My NAB Credit Card Misadventure (Resolved)


UPDATED: 22/7/2014

UPDATED: 23/7/2014

That’s a great strategy Mr. Clyne. Perhaps you ought to communicate this with your credit card division because I sure didn’t experience it.

On 11/07/2014 (Friday), after researching a handful of 0% interest credit card offers, I called NAB. I could have applied for the card online but chose to call because I thought that it would (perhaps) make the process easier/faster.

Why was I after a 0% interest credit card?

I haven’t been to visit my parents (living in India) since I arrived in Australia in March 2010. Yes, it’s been over four years since I last saw my parents in person. Skype is great and I’m thankful for it but it just isn’t the same. Not only that, since being here, I have been blessed with a beautiful wife and a precious baby boy. So yeah, the credit card was going to play a major part in helping me secure some expensive plane tickets that would make it possible for all of us to travel.

Back to the phone call to NAB. The man on the phone was pleasant and we had a great chat. I was as truthful and honest in the answers I gave to the questions I was asked. It took about 25 minutes but in the end, I was told that I was approved for the $5000 I had opted for.

Though I was skeptical about finding inexpensive airfare, I was pleasantly surprised and was grateful to God for what I found through Flight Centre. The problem was that I had to act quickly and purchase the tickets or kiss it goodbye. I knew I was approved for the credit card but it would take a few days to arrive, days I didn’t have. I logged into my NAB portal (I have an account with them that I don’t actively use) and as I had suspected, the card was listed on there. Sweet! As you can imagine, I was excited. The portal didn’t show the expiry dates and other details but I decided to call NAB to see if I could get at least some of that information.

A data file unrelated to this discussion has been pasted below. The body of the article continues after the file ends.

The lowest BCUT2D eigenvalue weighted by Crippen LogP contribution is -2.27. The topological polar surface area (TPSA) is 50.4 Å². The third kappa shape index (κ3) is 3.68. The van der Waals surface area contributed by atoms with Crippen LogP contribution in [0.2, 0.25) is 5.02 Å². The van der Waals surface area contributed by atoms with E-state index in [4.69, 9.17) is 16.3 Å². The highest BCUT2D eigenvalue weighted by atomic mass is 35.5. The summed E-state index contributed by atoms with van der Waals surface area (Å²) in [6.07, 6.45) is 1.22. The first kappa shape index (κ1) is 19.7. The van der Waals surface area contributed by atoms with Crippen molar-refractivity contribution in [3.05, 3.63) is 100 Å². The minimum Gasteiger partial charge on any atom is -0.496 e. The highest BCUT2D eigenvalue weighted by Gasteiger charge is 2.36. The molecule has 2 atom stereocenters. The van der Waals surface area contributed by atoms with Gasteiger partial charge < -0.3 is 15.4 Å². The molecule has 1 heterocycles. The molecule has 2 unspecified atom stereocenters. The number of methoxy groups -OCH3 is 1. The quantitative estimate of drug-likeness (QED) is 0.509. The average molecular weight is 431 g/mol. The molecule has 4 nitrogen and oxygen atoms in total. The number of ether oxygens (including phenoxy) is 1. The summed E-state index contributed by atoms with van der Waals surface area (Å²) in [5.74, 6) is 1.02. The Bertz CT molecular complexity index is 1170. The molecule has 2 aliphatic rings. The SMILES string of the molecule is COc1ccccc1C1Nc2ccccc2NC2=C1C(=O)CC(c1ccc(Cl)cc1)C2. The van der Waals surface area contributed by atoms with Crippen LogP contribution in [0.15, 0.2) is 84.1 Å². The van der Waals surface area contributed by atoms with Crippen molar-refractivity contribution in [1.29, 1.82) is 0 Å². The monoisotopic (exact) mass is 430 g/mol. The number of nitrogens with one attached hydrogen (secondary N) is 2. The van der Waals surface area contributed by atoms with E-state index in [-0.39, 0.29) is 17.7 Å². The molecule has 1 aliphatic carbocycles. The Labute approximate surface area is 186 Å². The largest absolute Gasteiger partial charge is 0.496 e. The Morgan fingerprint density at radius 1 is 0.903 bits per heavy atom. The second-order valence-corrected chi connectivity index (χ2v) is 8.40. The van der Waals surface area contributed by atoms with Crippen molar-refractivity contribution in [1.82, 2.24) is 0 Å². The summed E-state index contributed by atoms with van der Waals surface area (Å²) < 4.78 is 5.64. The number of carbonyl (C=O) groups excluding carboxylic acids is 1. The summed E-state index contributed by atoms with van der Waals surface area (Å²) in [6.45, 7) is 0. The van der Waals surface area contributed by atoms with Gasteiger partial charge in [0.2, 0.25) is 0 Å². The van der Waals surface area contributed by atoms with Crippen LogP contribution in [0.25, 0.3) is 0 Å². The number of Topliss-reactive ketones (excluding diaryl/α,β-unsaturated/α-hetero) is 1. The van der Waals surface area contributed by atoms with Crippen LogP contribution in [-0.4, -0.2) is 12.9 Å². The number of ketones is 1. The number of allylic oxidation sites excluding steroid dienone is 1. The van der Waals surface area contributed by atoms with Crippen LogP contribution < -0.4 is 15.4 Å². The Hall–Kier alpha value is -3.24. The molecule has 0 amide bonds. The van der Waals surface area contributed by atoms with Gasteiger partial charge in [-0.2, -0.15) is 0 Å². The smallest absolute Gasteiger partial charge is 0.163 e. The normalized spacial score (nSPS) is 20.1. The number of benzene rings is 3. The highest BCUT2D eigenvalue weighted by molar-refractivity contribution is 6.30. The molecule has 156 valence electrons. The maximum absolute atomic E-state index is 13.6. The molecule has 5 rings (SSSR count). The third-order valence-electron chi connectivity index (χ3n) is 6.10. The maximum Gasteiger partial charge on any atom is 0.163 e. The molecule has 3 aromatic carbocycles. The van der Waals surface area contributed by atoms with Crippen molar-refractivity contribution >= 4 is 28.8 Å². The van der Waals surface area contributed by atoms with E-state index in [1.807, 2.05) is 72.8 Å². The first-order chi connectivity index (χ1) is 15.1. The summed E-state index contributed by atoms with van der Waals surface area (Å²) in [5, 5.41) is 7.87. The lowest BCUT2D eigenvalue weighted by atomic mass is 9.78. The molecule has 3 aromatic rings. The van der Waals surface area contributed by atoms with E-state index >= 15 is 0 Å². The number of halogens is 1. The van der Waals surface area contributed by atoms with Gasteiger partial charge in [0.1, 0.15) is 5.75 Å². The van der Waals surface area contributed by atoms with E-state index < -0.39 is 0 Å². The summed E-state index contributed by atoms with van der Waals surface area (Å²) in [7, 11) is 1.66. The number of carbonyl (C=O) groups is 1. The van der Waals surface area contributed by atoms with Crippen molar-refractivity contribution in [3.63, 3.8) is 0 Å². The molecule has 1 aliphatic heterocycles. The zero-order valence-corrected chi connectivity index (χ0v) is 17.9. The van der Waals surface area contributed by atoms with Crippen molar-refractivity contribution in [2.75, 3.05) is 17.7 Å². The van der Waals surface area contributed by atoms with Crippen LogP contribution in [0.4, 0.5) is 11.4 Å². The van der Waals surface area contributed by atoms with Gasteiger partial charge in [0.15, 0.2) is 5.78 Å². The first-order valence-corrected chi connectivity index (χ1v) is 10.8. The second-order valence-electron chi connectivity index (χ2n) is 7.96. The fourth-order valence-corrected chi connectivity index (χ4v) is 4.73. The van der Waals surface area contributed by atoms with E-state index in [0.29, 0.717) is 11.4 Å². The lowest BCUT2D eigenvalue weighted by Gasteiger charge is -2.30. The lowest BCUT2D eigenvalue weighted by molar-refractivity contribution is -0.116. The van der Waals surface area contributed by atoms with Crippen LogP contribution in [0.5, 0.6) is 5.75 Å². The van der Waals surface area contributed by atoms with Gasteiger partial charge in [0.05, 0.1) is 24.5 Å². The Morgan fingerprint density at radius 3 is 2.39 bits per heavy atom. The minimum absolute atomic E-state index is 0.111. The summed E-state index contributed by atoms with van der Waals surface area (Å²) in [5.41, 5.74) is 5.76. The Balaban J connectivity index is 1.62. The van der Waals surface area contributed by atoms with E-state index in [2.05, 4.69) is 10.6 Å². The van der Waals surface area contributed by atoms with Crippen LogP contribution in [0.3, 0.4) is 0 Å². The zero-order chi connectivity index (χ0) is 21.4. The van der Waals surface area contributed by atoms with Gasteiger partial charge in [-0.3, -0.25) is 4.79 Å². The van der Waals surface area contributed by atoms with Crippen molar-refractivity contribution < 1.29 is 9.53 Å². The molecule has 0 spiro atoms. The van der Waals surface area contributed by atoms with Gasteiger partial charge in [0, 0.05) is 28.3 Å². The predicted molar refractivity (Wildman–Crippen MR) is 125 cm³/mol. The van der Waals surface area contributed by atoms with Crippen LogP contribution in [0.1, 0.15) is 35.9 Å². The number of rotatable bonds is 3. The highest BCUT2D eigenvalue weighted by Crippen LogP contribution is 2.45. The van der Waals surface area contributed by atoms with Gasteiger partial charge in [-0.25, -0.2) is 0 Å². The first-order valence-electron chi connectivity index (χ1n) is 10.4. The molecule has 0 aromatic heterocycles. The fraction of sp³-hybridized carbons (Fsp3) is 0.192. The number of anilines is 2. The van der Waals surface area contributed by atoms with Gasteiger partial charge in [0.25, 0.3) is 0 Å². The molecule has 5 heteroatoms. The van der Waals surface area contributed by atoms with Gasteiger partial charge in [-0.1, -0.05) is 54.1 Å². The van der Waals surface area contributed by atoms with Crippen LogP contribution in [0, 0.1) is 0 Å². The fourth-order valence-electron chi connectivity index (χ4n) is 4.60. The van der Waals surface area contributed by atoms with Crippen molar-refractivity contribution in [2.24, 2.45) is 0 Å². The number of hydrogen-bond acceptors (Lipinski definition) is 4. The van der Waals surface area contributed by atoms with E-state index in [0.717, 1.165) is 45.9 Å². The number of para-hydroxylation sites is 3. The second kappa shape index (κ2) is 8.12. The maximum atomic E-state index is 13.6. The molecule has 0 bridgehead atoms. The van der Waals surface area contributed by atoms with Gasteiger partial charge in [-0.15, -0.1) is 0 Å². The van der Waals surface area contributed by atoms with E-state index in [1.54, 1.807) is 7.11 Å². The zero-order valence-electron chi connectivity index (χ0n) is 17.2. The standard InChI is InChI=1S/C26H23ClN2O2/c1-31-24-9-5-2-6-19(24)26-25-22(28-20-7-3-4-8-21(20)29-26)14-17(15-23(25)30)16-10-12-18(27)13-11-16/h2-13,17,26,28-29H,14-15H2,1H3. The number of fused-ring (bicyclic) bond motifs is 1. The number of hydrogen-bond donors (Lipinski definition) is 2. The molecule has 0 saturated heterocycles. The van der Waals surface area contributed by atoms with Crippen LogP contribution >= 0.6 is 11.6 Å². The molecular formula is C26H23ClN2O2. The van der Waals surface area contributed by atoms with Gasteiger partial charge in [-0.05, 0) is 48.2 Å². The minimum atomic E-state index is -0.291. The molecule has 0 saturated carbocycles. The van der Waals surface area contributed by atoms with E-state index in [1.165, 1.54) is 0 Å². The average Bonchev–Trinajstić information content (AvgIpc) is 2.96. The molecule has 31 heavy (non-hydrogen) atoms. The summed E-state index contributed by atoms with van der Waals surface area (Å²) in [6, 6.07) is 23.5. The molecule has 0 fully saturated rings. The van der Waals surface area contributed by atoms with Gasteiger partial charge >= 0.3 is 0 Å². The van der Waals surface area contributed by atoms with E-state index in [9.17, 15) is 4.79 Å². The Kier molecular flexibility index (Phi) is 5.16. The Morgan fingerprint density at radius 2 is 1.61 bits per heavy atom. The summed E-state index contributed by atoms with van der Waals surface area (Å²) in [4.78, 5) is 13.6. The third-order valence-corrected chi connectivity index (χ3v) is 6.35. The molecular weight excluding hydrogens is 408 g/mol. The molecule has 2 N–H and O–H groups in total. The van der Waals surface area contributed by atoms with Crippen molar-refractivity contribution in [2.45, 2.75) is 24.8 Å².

Imagine my surprise when the lady on the other end told me that my credit card account was being closed. Surprised, frustrated, I asked why. All I was told was that I didn’t meet the lending criteria! Did I not spend 30 minutes on the phone, answering questions? Was I not told that I was approved? I asked why. After being put on hold, she came back to ask me about my visa status. I said that I was in the process of getting my partner visa, that I used to be on a 457 and now had a bridging visa as the decision was still pending (normal process). Apparently, this was the reason why I didn’t meet the lending criteria, that what I said about my visa status didn’t match the information they had! As far as I can recall, I was truthful about my status. I had nothing to hide! The ATO considers me a resident for tax purposes. I have a bridging visa from immigration as I wait for submitting one last document (from overseas) to them so that they can make a final decision on my valid partner visa application! Does NAB know all that about me? WOW!

So, when I was on a 457, credit card companies (CommonWealth Bank & HSBC) had no issues throwing credit cards my way but now that I am making attempts to get permanent residency, despite having a steady job for over four years with the same company, despite having no criminal records, despite paying rent on time, despite being a tax payer, despite having any outstanding debts (save the odd $200 on an HSBC card with a much higher limit than $5000), despite all this, I didn’t meet the lending criteria?

There wasn’t much the lady could do except be sorry. Yeah, I felt sorry for me too. I was angry and frustrated, but more than that, I felt sad. “What does it take to make it in this world?” I wondered to myself.

To add insult to injury, a few days later, I got the welcome letter and enclosed was the credit card I couldn’t use! If I was hurting before, it hurt some more now.